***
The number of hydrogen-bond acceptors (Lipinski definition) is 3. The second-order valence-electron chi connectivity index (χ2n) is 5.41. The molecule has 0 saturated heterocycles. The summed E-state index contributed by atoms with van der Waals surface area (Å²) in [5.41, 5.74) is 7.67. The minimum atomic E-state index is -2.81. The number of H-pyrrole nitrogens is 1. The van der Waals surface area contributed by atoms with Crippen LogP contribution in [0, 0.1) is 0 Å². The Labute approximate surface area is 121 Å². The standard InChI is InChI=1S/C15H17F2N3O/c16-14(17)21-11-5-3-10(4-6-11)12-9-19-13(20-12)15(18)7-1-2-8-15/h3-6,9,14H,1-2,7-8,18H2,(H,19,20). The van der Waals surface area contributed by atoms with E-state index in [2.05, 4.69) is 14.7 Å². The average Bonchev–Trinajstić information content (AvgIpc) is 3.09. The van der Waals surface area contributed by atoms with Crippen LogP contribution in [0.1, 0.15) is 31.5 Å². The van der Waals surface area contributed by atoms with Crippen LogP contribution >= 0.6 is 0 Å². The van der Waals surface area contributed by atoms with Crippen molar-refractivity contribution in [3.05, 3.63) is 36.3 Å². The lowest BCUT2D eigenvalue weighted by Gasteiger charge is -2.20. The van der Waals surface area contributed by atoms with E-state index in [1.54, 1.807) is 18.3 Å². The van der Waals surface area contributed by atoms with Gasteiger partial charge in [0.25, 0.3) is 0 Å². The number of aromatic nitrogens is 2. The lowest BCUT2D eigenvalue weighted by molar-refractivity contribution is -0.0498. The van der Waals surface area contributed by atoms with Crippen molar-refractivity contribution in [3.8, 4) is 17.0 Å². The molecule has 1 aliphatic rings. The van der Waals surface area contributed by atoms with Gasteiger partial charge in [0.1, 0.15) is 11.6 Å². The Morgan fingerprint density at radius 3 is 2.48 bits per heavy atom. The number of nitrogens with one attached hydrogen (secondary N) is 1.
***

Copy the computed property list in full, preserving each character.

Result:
The number of hydrogen-bond acceptors (Lipinski definition) is 3. The second-order valence-electron chi connectivity index (χ2n) is 5.41. The molecule has 0 saturated heterocycles. The summed E-state index contributed by atoms with van der Waals surface area (Å²) in [5.41, 5.74) is 7.67. The minimum atomic E-state index is -2.81. The number of H-pyrrole nitrogens is 1. The van der Waals surface area contributed by atoms with Crippen LogP contribution in [0, 0.1) is 0 Å². The Labute approximate surface area is 121 Å². The standard InChI is InChI=1S/C15H17F2N3O/c16-14(17)21-11-5-3-10(4-6-11)12-9-19-13(20-12)15(18)7-1-2-8-15/h3-6,9,14H,1-2,7-8,18H2,(H,19,20). The van der Waals surface area contributed by atoms with E-state index in [2.05, 4.69) is 14.7 Å². The average Bonchev–Trinajstić information content (AvgIpc) is 3.09. The van der Waals surface area contributed by atoms with Crippen LogP contribution in [0.1, 0.15) is 31.5 Å². The van der Waals surface area contributed by atoms with Crippen LogP contribution >= 0.6 is 0 Å². The van der Waals surface area contributed by atoms with Crippen molar-refractivity contribution in [3.05, 3.63) is 36.3 Å². The lowest BCUT2D eigenvalue weighted by Gasteiger charge is -2.20. The van der Waals surface area contributed by atoms with E-state index in [1.54, 1.807) is 18.3 Å². The van der Waals surface area contributed by atoms with Gasteiger partial charge in [0.25, 0.3) is 0 Å². The number of aromatic nitrogens is 2. The lowest BCUT2D eigenvalue weighted by molar-refractivity contribution is -0.0498. The van der Waals surface area contributed by atoms with Crippen molar-refractivity contribution in [3.8, 4) is 17.0 Å². The molecule has 1 aliphatic rings. The van der Waals surface area contributed by atoms with Gasteiger partial charge in [0.1, 0.15) is 11.6 Å². The Morgan fingerprint density at radius 3 is 2.48 bits per heavy atom. The number of nitrogens with one attached hydrogen (secondary N) is 1.